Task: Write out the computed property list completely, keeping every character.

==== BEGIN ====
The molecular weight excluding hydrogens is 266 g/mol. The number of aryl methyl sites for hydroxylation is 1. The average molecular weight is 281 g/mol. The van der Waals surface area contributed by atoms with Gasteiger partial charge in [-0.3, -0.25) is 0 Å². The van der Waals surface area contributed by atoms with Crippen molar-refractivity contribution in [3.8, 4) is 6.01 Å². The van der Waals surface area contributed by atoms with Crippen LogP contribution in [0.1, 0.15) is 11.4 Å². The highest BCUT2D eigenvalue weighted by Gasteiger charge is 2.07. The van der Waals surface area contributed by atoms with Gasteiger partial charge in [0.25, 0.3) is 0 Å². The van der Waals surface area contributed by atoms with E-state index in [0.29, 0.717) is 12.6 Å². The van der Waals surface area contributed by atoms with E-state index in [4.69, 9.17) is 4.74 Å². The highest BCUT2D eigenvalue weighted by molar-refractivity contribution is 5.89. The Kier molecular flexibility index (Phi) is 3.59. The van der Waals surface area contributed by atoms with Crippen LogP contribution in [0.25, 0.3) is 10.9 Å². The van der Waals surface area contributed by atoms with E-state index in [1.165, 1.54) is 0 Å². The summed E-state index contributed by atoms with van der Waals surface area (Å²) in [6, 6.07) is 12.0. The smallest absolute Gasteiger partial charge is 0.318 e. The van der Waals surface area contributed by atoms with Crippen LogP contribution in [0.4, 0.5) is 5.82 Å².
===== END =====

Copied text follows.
The molecular weight excluding hydrogens is 266 g/mol. The number of aryl methyl sites for hydroxylation is 1. The average molecular weight is 281 g/mol. The van der Waals surface area contributed by atoms with Gasteiger partial charge in [-0.3, -0.25) is 0 Å². The van der Waals surface area contributed by atoms with Crippen molar-refractivity contribution in [3.8, 4) is 6.01 Å². The van der Waals surface area contributed by atoms with Crippen LogP contribution in [0.1, 0.15) is 11.4 Å². The highest BCUT2D eigenvalue weighted by Gasteiger charge is 2.07. The van der Waals surface area contributed by atoms with Gasteiger partial charge in [0.25, 0.3) is 0 Å². The van der Waals surface area contributed by atoms with E-state index in [0.29, 0.717) is 12.6 Å². The van der Waals surface area contributed by atoms with E-state index in [4.69, 9.17) is 4.74 Å². The highest BCUT2D eigenvalue weighted by molar-refractivity contribution is 5.89. The Kier molecular flexibility index (Phi) is 3.59. The van der Waals surface area contributed by atoms with Crippen LogP contribution in [0.25, 0.3) is 10.9 Å². The van der Waals surface area contributed by atoms with E-state index in [1.165, 1.54) is 0 Å². The summed E-state index contributed by atoms with van der Waals surface area (Å²) in [6, 6.07) is 12.0. The smallest absolute Gasteiger partial charge is 0.318 e. The van der Waals surface area contributed by atoms with Crippen LogP contribution in [0.4, 0.5) is 5.82 Å².